On this Father’s Day, give your dad a hug

My dad and I some time in the early 1970s.

Another Father’s Day is upon us, and like we’ve done every time before, we celebrate the incredible Cuban fathers who gave up everything they had to seek exile in a foreign land so their children could live in freedom. Most of them came to America with nothing in their pockets and worked incredibly hard to provide for their families. There should be no doubt that our parents’ generation was indeed one of Cuba’s greatest generations.

But as we celebrate this day, we recognize that many of our Cuban fathers are not with us today. Their lives came to an end before they could see their homeland free once again.

My father was one of those, leaving us in 2005. He only saw Cuba once since he left in 1961 when he took a boat to Mariel in 1980 to pick up his sister and my cousins. After rescuing his last sibling from communist Cuba, he swore to never return again unless Cuba was free. He missed Cuba, there is no doubt. But he kept his constant longing to see his home again at bay by working hard to provide a better life for his children.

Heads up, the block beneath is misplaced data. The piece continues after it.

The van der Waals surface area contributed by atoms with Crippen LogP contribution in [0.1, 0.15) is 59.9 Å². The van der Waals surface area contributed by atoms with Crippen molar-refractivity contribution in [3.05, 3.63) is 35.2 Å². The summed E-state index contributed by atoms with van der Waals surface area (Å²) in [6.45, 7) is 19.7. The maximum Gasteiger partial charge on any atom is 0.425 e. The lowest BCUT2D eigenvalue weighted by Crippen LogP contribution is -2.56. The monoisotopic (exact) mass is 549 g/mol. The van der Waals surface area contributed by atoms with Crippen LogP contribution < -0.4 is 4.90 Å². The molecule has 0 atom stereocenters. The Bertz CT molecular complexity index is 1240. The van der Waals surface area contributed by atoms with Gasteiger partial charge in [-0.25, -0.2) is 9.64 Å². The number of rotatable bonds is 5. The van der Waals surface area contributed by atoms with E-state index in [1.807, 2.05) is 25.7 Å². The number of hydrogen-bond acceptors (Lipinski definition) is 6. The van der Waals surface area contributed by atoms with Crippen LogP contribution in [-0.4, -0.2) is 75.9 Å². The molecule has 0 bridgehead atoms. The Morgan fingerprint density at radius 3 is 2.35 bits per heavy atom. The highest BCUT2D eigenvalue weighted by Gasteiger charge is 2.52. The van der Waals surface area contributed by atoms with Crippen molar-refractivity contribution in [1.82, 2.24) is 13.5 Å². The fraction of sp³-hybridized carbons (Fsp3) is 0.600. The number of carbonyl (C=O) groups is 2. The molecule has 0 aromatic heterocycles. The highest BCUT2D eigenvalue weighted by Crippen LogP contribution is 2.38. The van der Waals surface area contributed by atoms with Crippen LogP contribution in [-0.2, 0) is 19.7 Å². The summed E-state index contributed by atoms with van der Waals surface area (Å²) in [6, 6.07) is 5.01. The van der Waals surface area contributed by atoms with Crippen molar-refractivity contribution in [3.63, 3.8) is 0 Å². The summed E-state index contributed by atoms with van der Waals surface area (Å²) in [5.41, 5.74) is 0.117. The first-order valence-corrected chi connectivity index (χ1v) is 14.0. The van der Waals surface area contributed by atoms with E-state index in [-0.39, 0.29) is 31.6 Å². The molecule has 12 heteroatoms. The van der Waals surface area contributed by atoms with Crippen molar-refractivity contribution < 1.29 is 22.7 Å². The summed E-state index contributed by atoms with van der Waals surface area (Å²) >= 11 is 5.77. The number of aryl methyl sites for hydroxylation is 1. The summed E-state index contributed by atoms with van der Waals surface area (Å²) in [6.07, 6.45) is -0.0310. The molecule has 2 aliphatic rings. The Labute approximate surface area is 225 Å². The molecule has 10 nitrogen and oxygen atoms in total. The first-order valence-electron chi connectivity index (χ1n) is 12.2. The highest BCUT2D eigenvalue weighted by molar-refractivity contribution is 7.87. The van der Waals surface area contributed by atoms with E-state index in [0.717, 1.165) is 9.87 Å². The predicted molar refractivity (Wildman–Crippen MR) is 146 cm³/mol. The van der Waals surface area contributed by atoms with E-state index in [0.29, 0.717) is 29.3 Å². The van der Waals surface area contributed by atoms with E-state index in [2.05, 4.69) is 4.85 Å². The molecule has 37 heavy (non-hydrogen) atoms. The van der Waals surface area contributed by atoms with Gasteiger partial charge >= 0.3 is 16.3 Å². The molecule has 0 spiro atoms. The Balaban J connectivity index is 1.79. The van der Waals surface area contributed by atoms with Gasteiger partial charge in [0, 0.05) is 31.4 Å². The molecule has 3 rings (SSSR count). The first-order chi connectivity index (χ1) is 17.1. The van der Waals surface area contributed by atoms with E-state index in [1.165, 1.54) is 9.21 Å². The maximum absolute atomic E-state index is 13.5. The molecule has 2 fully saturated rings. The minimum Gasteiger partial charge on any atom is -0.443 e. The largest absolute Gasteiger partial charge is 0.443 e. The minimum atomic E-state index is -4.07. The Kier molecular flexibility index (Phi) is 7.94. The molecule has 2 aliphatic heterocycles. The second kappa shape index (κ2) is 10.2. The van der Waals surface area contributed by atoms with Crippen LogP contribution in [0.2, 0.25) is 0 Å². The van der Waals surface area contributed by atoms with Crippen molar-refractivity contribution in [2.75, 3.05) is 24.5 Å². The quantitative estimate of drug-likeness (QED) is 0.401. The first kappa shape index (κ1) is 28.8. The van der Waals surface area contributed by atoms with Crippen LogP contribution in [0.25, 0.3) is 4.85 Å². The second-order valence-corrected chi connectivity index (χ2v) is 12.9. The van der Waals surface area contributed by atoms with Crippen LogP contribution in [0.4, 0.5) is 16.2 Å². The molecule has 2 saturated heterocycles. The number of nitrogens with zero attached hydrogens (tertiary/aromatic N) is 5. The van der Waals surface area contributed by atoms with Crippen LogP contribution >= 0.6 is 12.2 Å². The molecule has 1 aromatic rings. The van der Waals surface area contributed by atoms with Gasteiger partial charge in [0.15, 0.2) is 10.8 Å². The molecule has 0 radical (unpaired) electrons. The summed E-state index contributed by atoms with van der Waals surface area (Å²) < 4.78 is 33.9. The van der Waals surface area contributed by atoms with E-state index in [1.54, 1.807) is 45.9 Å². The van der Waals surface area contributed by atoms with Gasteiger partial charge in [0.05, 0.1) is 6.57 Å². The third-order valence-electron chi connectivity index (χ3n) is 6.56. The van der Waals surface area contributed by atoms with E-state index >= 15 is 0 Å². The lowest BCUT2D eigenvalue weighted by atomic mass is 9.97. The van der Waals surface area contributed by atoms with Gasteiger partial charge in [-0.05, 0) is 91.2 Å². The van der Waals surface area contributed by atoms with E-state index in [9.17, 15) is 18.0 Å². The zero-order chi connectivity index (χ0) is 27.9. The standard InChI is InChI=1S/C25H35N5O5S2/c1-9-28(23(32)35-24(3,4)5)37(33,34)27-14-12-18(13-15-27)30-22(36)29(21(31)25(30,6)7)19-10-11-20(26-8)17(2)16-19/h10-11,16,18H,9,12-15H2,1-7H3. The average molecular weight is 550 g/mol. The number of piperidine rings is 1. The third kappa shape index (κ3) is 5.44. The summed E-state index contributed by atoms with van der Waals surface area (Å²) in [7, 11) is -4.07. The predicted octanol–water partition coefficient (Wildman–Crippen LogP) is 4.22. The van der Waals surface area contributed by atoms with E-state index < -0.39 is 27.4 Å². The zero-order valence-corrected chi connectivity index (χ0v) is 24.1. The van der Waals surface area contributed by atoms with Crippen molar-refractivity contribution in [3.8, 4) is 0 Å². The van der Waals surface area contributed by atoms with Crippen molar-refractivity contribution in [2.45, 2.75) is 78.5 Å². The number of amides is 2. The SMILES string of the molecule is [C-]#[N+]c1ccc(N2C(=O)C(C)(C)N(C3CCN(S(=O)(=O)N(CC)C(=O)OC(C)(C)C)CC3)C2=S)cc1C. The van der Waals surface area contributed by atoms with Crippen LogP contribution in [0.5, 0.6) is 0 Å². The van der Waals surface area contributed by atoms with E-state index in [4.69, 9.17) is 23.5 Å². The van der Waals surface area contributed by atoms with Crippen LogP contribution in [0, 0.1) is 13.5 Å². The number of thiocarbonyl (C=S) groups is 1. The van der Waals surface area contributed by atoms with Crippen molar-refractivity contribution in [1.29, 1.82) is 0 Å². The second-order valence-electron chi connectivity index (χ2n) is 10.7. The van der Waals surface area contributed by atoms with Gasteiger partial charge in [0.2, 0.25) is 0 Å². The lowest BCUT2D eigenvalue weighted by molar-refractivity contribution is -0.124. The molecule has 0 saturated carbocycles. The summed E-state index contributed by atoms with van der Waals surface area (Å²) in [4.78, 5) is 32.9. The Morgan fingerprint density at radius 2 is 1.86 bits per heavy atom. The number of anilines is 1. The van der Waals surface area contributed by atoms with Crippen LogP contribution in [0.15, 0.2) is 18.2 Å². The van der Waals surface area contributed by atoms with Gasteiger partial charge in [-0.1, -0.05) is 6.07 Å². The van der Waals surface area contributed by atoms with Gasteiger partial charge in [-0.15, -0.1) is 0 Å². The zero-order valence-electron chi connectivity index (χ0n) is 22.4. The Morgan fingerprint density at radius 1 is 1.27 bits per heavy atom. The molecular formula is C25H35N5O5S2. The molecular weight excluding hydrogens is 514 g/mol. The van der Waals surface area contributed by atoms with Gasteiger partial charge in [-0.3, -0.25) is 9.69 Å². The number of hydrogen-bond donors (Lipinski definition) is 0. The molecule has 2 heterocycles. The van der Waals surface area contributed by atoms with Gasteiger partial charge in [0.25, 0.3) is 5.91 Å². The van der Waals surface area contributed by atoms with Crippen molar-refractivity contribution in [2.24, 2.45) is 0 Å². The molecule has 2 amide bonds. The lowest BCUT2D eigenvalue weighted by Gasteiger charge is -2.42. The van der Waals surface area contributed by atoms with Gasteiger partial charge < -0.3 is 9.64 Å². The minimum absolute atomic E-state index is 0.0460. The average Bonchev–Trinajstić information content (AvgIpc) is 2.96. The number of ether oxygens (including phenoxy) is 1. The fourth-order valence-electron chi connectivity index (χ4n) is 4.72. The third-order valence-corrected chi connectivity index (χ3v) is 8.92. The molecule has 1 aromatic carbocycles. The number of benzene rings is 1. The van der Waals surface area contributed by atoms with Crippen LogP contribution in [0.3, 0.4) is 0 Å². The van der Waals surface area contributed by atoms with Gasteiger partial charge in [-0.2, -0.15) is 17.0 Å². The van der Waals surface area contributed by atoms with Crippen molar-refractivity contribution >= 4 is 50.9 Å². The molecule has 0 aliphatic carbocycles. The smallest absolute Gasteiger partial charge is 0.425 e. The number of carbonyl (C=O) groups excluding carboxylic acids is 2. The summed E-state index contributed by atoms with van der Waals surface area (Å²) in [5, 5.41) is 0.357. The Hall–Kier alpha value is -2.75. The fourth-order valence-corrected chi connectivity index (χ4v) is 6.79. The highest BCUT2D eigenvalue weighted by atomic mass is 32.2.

If you’re lucky enough to have your father still with you today, don’t miss this opportunity to give him a hug and say thank you for all he’s done. They will not always be with us.

I leave you with some sage advice from Babalú’s founder Val Prieto, who wrote this when his dad passed away in 2014:

Spend as much time with your dad as you can. Listen to his stories. Let him complain about anything he wants to complain about. Watch a ballgame with him. Let him beat you at dominoes. Revel in his boasting about his grandchildren. Bring him his favorite dessert and let him eat as much as he wants. Tell him about your day. Listen to him bitch and moan about the government. Take him fishing. See your own hands in his. Understand the lifelong sacrifices hidden in his eyes. Thank him for everything. Appreciate him in his entirety. Square away any arguments.

Tell your old man everything you ever wanted to tell him. Dad, I love you. Dad, thank you for your hard work and sacrifices. Dad, thank you for believing in me. Dad, thanks for setting me straight when I was so wrong. Dad, thank you for your support. Dad, thank you for teaching me how to ride a bike. I promise, Dad, to strive to be the person you worked so hard and so long to shape. Dad, you’re my hero.